I think three factors stand behind the failure to incorporate probabilistic benefits into traditional ROI analysis:
1) Management resistance to “soft” benefits. Most CEOs and CFOs prefer to deal with what they call “hard” savings, and reducing headcount always seems the hardest of these hard savings. But this kind of hard-headedness can often turn into block-headedness, when headcount costs are reduced without factoring in the impact on business operations. The failure of the electronics chain Circuit City after its CEO replaced higher compensated but experienced sales staff with cheap but ignorant young sales workers is a classic example of this blockheadedness. Most seasoned executives understand this. Still, many executives – especially those trying to make an impression on senior management or shareholders -- take the attitude that cost savings that don’t take the form of layoffs and headcount reductions are not real savings.
2) Lack of comfort with statistical analysis and probabilities. Most CEOS and many CFOs never studied more than a semester or two of statistics in college and are uncomfortable with probabilistic calculations. For them, a 5% risk is more or less the same as a 10% risk. As a result, they won’t see the value of a solution that can reduce risks of a bad outcome from 10% to 5%. Still, business executives do grasp good and bad frequency metrics, such as client attrition or retention rates, product defect rates, loan loss ratios, or systems up-time performance. If a technology can be shown to move these metrics in a positive direction, then even the most statistically challenged executive will understand why it is a good investment.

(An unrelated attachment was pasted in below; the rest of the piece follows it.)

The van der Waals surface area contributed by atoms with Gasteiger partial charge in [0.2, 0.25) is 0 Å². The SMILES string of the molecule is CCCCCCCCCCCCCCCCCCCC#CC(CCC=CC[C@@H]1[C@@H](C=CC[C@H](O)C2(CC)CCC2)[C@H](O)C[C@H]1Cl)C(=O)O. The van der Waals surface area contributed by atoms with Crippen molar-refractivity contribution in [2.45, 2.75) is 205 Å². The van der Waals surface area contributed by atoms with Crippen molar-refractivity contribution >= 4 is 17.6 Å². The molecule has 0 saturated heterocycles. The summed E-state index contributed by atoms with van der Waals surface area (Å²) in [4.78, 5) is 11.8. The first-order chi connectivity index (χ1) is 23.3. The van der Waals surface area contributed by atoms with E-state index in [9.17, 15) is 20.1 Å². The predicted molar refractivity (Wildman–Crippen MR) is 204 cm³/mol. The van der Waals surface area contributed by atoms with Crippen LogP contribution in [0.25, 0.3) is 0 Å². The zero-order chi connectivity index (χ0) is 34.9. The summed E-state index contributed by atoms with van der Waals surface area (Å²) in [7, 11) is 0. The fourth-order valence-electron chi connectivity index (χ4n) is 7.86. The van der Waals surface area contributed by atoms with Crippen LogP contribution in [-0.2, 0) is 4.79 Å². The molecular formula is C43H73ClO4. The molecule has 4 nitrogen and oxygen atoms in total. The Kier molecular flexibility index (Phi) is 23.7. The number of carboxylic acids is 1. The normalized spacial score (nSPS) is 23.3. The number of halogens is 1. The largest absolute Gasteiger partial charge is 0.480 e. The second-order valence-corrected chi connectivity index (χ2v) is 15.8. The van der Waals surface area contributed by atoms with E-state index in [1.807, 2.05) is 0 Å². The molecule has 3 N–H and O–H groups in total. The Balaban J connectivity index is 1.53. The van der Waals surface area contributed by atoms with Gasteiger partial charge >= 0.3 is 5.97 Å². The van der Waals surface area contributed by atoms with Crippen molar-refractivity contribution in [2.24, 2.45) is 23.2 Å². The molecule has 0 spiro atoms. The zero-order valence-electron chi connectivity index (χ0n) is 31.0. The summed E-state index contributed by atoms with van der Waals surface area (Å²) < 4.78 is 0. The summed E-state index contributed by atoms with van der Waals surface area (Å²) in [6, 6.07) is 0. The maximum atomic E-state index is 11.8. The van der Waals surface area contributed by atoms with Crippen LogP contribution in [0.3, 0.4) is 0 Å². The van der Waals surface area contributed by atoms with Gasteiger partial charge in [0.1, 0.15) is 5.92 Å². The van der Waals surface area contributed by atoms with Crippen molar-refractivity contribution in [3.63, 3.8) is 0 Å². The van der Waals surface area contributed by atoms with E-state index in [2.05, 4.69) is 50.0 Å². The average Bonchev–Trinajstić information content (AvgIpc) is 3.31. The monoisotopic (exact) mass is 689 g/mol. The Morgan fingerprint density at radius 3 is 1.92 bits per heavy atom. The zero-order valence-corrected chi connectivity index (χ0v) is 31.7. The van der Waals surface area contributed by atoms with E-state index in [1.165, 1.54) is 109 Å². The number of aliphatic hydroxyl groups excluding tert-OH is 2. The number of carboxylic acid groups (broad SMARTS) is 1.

3) Difficulty in calculating probabilistic benefits. It takes a lot of analysis to determine the current level of bad outcomes (e.g., clients that stop being clients because of a bad experience, loans that go bad because of poor underwriting, service outages that disrupt business relationships, projects that fail to meet objectives) and the adverse business impacts of these bad outcomes. It takes more analysis to identify the causes of bad outcomes, and still more analysis to define how and how much they can be reduced. Yet analysis of this kind is at the heart of effective business improvement. So, the analysis needed to understand why bad business outcomes occur instead of good business outcomes can also be used to justify investments in the technologies that can reduce the former and increase the latter.
There is enough adoption of new mobile, smart, and cloud technologies taking place to show that old school, hard-dollar ROI analysis has been supplemented by probabilistic benefit analysis in at least some companies (though there is no doubt that many investments have been based on hope or fear rather than solid analysis). But it is undoubtedly the case that there are many investment in these new technologies that have not been made because the old-school analysis did not show a positive return. Until that changes, new technology investment will underperform its full market potential.